Robust crew pairing for managing extra flights
Tekiner, Hatice and Birbil, Ş. İlker and Bülbül, Kerem (2009) Robust crew pairing for managing extra flights. Computers & Operations Research, 36 (6). pp. 2031-2048. ISSN 0305-0548
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Official URL: http://dx.doi.org/10.1016/j.cor.2008.07.005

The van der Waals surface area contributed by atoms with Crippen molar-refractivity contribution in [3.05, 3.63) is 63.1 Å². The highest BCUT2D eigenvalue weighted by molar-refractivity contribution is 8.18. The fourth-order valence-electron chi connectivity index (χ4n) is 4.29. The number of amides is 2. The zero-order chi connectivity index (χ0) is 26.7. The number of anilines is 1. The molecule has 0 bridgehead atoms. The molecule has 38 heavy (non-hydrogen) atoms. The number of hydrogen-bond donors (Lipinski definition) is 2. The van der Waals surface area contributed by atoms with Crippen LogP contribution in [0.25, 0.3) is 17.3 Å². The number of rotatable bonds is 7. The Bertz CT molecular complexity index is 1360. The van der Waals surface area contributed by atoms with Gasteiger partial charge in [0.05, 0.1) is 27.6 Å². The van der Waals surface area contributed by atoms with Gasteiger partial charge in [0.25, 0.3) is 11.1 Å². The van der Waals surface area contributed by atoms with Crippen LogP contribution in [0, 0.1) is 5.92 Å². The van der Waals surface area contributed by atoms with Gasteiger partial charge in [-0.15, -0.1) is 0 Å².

This paper discusses a modeling approach to robust crew pairing when a set of extra flights is likely to be added to the regular flight schedule. The set of these possible extra flights is known at the planning stage. We demonstrate that these extra flights may be incorporated into the schedule if necessary by modifying the planned crew pairings appropriately and without delaying or canceling existing flights. To this end, we either identify a pair of crews whose schedules may be (partially) swapped while adding an extra flight into the schedule or show that an extra flight may be inserted into the schedule of a crew without affecting others. We note that deadheading may be necessary in either case. For these two types of solutions, we define the appropriate feasibility rules with respect to the common airline regulations. We then propose two robust mathematical programming models that consider incorporating such solutions into the set of selected pairings while keeping the increase in the crew cost at an acceptable level. The baseline solution for comparison is found by a conventional crew pairing model in the literature which ignores robustness at the planning stage and relies on recovery procedures at the time of operation. We also propose the variations of the two models, where the double counting of the possible solutions across extra flights is prevented. Finally, we conduct computational experiments on a set of data generated from the actual data of an airline company. We solve the crew pairing problem both with the proposed robust models and the conventional model. Our results demonstrate the benefits of the proposed modeling approach and indicate that the proposed robust models provide natural options to recovery without disrupting the existing flights at a relatively small incremental cost, which is visible at the planning stage.
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